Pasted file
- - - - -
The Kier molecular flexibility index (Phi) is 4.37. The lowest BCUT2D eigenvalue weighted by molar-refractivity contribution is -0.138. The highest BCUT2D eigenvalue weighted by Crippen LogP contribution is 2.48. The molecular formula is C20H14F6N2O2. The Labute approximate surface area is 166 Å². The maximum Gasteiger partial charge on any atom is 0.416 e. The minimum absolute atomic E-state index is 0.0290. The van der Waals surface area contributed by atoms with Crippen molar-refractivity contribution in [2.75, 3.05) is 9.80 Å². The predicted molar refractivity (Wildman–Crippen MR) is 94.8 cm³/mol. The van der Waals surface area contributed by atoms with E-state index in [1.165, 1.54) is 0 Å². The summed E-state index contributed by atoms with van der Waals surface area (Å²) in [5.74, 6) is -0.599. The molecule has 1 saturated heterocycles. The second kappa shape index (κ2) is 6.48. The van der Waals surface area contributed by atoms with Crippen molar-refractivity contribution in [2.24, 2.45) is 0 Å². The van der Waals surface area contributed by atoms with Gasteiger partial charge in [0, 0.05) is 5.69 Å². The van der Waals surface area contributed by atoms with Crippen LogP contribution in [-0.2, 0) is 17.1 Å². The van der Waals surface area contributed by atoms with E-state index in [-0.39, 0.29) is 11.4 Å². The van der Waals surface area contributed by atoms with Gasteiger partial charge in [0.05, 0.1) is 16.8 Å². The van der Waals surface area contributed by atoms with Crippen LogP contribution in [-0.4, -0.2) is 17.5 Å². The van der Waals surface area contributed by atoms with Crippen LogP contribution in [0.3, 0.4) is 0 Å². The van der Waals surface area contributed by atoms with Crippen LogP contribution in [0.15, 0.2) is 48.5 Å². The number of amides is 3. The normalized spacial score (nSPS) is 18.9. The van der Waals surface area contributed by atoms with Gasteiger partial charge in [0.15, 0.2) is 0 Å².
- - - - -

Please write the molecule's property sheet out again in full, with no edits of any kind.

The Kier molecular flexibility index (Phi) is 4.37. The lowest BCUT2D eigenvalue weighted by molar-refractivity contribution is -0.138. The highest BCUT2D eigenvalue weighted by Crippen LogP contribution is 2.48. The molecular formula is C20H14F6N2O2. The Labute approximate surface area is 166 Å². The maximum Gasteiger partial charge on any atom is 0.416 e. The minimum absolute atomic E-state index is 0.0290. The van der Waals surface area contributed by atoms with Crippen molar-refractivity contribution in [2.75, 3.05) is 9.80 Å². The predicted molar refractivity (Wildman–Crippen MR) is 94.8 cm³/mol. The van der Waals surface area contributed by atoms with E-state index in [1.165, 1.54) is 0 Å². The summed E-state index contributed by atoms with van der Waals surface area (Å²) in [5.74, 6) is -0.599. The molecule has 1 saturated heterocycles. The second kappa shape index (κ2) is 6.48. The van der Waals surface area contributed by atoms with Crippen molar-refractivity contribution in [2.24, 2.45) is 0 Å². The van der Waals surface area contributed by atoms with Gasteiger partial charge in [0, 0.05) is 5.69 Å². The van der Waals surface area contributed by atoms with Crippen LogP contribution in [-0.2, 0) is 17.1 Å². The van der Waals surface area contributed by atoms with E-state index in [-0.39, 0.29) is 11.4 Å². The van der Waals surface area contributed by atoms with Gasteiger partial charge in [0.05, 0.1) is 16.8 Å². The van der Waals surface area contributed by atoms with Crippen LogP contribution in [-0.4, -0.2) is 17.5 Å². The van der Waals surface area contributed by atoms with Crippen LogP contribution in [0.3, 0.4) is 0 Å². The van der Waals surface area contributed by atoms with Crippen LogP contribution in [0.15, 0.2) is 48.5 Å². The number of amides is 3. The normalized spacial score (nSPS) is 18.9. The van der Waals surface area contributed by atoms with Gasteiger partial charge in [0.15, 0.2) is 0 Å².